Cities Represented: Arts and Culture
Research in this sub-theme explores cultural and artistic mappings of the social and political power geographies and complexes that dominate cities. A main research question is how urban culture can be voiced, claimed, negotiated and contested, especially in the context of capital cities as sites where there is a conflation of global and local influences. Mendieta (2001:15, 23) argues that cities have become the ‘vortex of the convergence of the processes of globalization and localization… [and] epitomes of globalization, to use Robertson’s language (1994)’; and that the ‘city is the site at which the forces of the local and the global meet: the site where the forces of transnational finance capital and the local labour markets and national infrastructures enter into conflict and contestation over the city.’
Pretoria (and more recently Pretoria/Tshwane) as a city, has experienced a turbulent history over the past two centuries and those in power continue to monumentalise their visions of the past and an envisioned future. Representations of this monumentalisation in Tshwane include Freedom Park and the Voortrekker Monument, while Church Square and the Union Buildings represent legal and administrative seats of power. Here, as in many other cities and countries, marginalised groups contest such spaces and construct alternative meanings around them. As Joe Austin (2010:33) argues, since the early twentieth-century turn towards the everyday, there has been an adjustment of the analytic lens to centre on the mundane experiences within urban walls and streets, including aesthetic experiences and cultural artefacts. Research has since dealt extensively with this local urban place-scale in response to the human-scaled city experience.
Urban studies and the arts have shown a dynamic interrelationship since the nineteenth-century ‘Haussmannisation’ of Paris, and the subsequent writings of Walter Benjamin, for instance, who identified productive relationships between the artist as public figure, the artwork as public object and the urban or street culture of the time. Notions of the urban stroller or the flâneur have become extraordinarily significant since Baudelaire’s nineteenth-century male stroller in the city, an image that is accompanied by a dedicated and embodied take on the city that reflects the philosophical urban musings of, for instance, De Certeau, Lefebvre, Zukin, Tuan, Mirzoeff and many others. In art, music and theatre, interventions are set up in the urban space, which are interrogated in this theme in terms of the level at which these interventions take place; the sets of relationships involved; the sustainability of the intervention; and the meaning produced through such intervention. Staff and students involved in such projects will draw on a number of modes of academic and artistic research and production, broadly understood under the rubric of practice-led research.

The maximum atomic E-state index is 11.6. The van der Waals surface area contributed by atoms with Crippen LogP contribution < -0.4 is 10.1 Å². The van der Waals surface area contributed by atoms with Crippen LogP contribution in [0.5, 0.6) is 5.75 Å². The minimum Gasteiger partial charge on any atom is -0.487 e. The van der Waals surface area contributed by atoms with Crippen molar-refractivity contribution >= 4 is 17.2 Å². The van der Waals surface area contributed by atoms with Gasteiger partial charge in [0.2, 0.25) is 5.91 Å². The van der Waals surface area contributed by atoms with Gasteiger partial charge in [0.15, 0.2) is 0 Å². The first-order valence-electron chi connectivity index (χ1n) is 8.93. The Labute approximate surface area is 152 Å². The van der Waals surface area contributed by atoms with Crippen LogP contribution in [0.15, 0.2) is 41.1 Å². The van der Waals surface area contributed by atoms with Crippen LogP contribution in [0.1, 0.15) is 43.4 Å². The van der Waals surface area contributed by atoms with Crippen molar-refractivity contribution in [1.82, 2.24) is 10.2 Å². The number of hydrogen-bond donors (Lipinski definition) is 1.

Other research questions that may emanate from the research around the importance of place is how people construct their identities psycho-geographically and how this is evident in cultural and art production; the continuities and discontinuities between apartheid and post-apartheid culture; and the ‘phenomenology of intermedial production in the urban context driven by technological, political and economic developments, and as reconfiguring three former separated cultural domains – established in the nineteenth century – of the arts, politics and science, especially philosophy’ (Oosterling 2003:30).
Austin, J 2010. More to see than a canvas in a white cube: For an art in the streets. City: analysis of urban trends, culture, theory, policy, action 14:1–2, 33–4.
Mendieta, E 2001. Invisible cities: a phenomenology of globalization from below. City: analysis of urban trends, culture, theory, policy, action 5(1):7–26.
Oosterling, H 2003. Sens(a)ble intermediality and interesse: towards an ontology of the in-between. Intermédialités: histoire et théorie des arts, des lettres et des techniques / Intermediality: History and Theory of the Arts, Literature and Technologies 1:29–46.
Prof Jeanne van Eeden, Department of Visual Arts, Faculty of Humanities, UP
Dr Fraser McNeill, Department of Anthropology & Archaeology, Faculty of Humanities, UP
Dr Myer Taub, Department of Drama, Faculty of Humanities, UP
Prof Gert Prinsloo, Department of Ancient Languages, Faculty of Humanities, UP
Ms Karina Sevenhuysen, Department of Historical and Heritage Studies, Faculty of Humanities, UP
Dr Linda Blokland, Department of Psychology, Faculty of Humanities, UP
Ms Marna Dreckmeier-Meiring, Department of Psychology, Faculty of Humanities, UP
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